My training is in contemporary and improvisational dance. I’d been teaching dance for several years, when one day a nagging pain in my lower back, which I’d been ignoring for some time, became very intense. I could ignore it no longer and I had to stop teaching as well as dancing, and took up administrative work instead. In the following three years the pain in my back became a barrier, something that stopped me doing things that I loved doing — dancing, walking in the countryside, going to art galleries — even standing in supermarket queues became an ordeal. I felt down and exhausted. It seemed that my life and career options were closing down. I could no longer pursue teaching dance as a career, nor anything that involved walking or standing — a lifetime of sitting doing administrative jobs was not appealing to me!
I’d been to see several practitioners: physiotherapist, osteopath, chiropractor and acupuncturist. None of them could see anything wrong with my back, but the pain was definitely there. I was at a loss. Then on the suggestion of a friend, I went to see a Feldenkrais practitioner. I didn’t get a cure, but I did get some very precise information about my ingrained movement habits — for example I turn a little to the right, put more weight on my left foot, arch my back. At last — someone saw something to help me shed light on the matter.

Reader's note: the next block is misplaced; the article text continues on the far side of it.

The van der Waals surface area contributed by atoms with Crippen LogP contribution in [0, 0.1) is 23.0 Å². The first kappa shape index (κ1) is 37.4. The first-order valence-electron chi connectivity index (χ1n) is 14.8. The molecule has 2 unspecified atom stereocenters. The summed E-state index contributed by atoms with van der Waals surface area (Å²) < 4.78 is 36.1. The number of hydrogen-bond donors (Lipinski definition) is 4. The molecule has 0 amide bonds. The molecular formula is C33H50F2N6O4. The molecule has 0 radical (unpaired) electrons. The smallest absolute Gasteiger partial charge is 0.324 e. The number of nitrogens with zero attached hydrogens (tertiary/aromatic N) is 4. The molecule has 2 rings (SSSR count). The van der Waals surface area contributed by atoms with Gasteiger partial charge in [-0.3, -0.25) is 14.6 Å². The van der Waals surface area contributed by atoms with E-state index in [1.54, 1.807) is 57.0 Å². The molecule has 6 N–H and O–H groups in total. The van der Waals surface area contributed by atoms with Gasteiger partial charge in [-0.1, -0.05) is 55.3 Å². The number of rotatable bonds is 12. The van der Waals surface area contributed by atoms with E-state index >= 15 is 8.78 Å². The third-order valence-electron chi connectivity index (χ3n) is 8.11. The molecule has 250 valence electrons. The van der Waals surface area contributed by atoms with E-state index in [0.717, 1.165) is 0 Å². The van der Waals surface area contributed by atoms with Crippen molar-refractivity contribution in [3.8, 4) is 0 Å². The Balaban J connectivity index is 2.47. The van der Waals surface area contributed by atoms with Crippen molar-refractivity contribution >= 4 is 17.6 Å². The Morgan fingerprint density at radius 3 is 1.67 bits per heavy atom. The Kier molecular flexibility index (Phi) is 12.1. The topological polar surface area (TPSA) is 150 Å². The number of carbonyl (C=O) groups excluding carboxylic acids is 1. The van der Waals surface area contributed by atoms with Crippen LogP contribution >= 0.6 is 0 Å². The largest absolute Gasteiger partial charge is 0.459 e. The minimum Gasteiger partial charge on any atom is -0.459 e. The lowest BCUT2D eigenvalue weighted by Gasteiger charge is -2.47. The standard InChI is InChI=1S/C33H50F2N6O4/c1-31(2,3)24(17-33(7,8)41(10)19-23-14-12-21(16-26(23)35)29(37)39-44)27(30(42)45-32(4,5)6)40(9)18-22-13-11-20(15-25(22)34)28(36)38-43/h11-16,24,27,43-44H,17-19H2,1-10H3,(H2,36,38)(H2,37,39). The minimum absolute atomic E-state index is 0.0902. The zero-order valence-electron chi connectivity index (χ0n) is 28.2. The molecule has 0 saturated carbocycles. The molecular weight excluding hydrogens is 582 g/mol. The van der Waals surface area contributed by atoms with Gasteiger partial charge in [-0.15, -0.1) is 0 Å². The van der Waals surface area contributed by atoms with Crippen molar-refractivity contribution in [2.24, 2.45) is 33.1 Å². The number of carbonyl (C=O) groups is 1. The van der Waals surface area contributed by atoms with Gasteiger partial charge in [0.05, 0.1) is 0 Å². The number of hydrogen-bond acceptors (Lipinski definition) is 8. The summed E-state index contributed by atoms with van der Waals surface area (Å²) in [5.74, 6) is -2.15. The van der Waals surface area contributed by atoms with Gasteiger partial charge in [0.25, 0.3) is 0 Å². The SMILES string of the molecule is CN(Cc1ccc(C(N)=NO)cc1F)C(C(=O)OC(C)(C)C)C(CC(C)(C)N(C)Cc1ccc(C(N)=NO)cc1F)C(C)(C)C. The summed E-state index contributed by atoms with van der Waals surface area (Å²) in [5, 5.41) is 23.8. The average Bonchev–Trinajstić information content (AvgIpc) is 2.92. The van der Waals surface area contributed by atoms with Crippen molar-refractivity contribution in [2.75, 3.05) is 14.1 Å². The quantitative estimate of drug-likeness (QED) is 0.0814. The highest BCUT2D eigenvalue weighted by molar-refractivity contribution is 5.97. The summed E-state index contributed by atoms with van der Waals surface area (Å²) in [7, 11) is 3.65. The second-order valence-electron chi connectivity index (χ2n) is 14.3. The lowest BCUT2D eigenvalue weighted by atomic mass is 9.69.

Intrigued (and desperate) I began getting regular Feldenkrais lessons, both in a group and individually. When the opportunity came up to train in the Method, I went for it. Over the next four years I learned a lot about movement and about myself. I discovered that I use my will to push and make things happen, that I tense up and hold my breath when I do things. Gradually I learned how to slow down and pay attention to what I am doing. I also had to face the pain in my back —– to welcome it as part of me — not a problematic thing apart from me. During the first two years the back pain was my ever-present companion — nagging away in the background. However, rather than focus on what I couldn’t do, I began to discover what was possible in my movement: freedom in my shoulders and chest, flexibility in my ribs and lightness in my walk. I continued my own dance practice and my way of moving, as well as my posture, completely changed — becoming more fluid and connected. Then suddenly, at the end of two years, the pain disappeared.
Six years later, the vulnerability in my lower back, which I now suspect is connected to a fall I’d had in a dance workshop many years ago, is still there. I have to be careful not to overdo things, but most of the time I’m pain free. I dance, go for long walks, swim and garden — all physical activities I love doing. If I do overdo things, the pain doesn’t last for long, like it used to. I’m lighter in my movement and my approach to life. Learning the Feldenkrais Method changed my way of seeing life from one of restriction to one of possibility. I have learned to listen to myself, respect my limits and appreciate the quality of how I do things, rather than just the speed or final result. More than anything I’ve learned to enjoy the pleasure of movement itself.